CompilerFence (or the edk2 equivalent of cpu_relax, whose name escapes
me right now) would be necessary in the body of busy-waiting loops.
However somebody should check the MSVC docs for asm, too.
Doesn't look too specific:

It is very important to be *aware* of the acquire/release semantics,
but I don't think it is necessary to use all the fine grained barrier
types in EDK2.
I agree as long as the primitives are self-documenting. A single
MemoryFence() does not make it clear in which direction the data is
flowing (whether from other threads to this one, or vice versa).
I've found this article very relevant:
(1) It provides an example for a store-load (Dekker's algorithm) where
any combination of read-acquire + write-release is insufficient. Thus it
would need an MFENCE (hence we need all four APIs in edk2).
(... If we jump back to the part I marked with [*], then we can see
Paolo's description of read-acquire and store-release covers load-load,
load-store, load-store (again), and store-store. What's not covered is
store-load, which Paolo said elsewhere in this thread is exactly what
x86 does reorder. So the MemoryFence() API's use would be "exceptional",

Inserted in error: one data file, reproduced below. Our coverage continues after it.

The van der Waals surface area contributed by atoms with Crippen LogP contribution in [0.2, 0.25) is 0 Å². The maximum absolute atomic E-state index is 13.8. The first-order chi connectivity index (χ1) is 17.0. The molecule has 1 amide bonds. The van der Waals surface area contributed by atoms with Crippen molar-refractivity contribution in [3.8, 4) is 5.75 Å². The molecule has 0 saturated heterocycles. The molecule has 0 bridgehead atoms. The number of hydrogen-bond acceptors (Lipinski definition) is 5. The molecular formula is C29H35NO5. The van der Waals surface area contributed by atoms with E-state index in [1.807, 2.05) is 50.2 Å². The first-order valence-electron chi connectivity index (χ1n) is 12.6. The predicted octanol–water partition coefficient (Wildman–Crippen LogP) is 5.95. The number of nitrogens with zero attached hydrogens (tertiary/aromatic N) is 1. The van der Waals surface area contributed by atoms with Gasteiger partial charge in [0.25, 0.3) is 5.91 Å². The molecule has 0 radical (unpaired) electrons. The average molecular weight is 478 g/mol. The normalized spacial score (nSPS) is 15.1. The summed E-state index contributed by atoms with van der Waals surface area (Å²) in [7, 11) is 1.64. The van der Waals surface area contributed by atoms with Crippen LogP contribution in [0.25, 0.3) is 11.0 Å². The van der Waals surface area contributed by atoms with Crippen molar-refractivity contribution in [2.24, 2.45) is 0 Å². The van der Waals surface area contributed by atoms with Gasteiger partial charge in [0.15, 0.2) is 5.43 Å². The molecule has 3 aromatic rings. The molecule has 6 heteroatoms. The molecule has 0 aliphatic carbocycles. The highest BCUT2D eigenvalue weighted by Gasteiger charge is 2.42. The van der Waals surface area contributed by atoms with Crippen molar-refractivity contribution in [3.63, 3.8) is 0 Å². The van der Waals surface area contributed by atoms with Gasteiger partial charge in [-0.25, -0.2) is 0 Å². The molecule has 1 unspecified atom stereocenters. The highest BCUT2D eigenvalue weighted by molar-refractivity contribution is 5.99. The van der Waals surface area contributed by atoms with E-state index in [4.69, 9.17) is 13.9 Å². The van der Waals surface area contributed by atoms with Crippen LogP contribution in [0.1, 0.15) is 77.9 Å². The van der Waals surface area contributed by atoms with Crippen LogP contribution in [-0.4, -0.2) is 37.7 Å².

in future code, but it should exist for supporting patterns like
Dekker's algorithm.)
(2) I think the "Recommendations" section:
highlights the very problem we have. It recommends

When doing lockless programming, be sure to use volatile flag
variables and memory barrier instructions as needed.
*after* explaining why "volatile" is generally insufficient:
and *after* describing the compiler barriers.
So this recommendation should recommend compiler barriers rather than
volatile. :/
(3) The article recommends _ReadWriteBarrier, _ReadBarrier and
_WriteBarrier, for compiler fences. I think _ReadWriteBarrier should
suffice for edk2's purposes.
However, the following reference deprecates those intrinsics:
while offering *only* C++ language replacements.